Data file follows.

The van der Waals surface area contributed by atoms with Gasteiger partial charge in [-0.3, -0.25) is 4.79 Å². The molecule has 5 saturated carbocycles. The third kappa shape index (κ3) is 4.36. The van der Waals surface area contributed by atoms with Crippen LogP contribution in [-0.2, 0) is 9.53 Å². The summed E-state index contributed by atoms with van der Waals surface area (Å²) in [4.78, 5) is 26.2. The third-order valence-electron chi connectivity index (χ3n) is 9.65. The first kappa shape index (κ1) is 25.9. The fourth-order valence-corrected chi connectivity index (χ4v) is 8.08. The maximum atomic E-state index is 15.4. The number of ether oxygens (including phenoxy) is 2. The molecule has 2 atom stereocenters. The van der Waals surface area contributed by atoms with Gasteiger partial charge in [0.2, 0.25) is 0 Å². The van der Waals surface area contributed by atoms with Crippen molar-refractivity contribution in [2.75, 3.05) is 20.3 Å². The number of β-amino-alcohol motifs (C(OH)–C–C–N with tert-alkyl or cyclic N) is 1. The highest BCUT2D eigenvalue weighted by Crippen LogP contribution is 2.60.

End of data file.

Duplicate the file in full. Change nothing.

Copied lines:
The van der Waals surface area contributed by atoms with Gasteiger partial charge in [-0.3, -0.25) is 4.79 Å². The molecule has 5 saturated carbocycles. The third kappa shape index (κ3) is 4.36. The van der Waals surface area contributed by atoms with Crippen LogP contribution in [-0.2, 0) is 9.53 Å². The summed E-state index contributed by atoms with van der Waals surface area (Å²) in [4.78, 5) is 26.2. The third-order valence-electron chi connectivity index (χ3n) is 9.65. The first kappa shape index (κ1) is 25.9. The fourth-order valence-corrected chi connectivity index (χ4v) is 8.08. The maximum atomic E-state index is 15.4. The number of ether oxygens (including phenoxy) is 2. The molecule has 2 atom stereocenters. The van der Waals surface area contributed by atoms with Gasteiger partial charge in [0.2, 0.25) is 0 Å². The van der Waals surface area contributed by atoms with Crippen molar-refractivity contribution in [2.75, 3.05) is 20.3 Å². The number of β-amino-alcohol motifs (C(OH)–C–C–N with tert-alkyl or cyclic N) is 1. The highest BCUT2D eigenvalue weighted by Crippen LogP contribution is 2.60.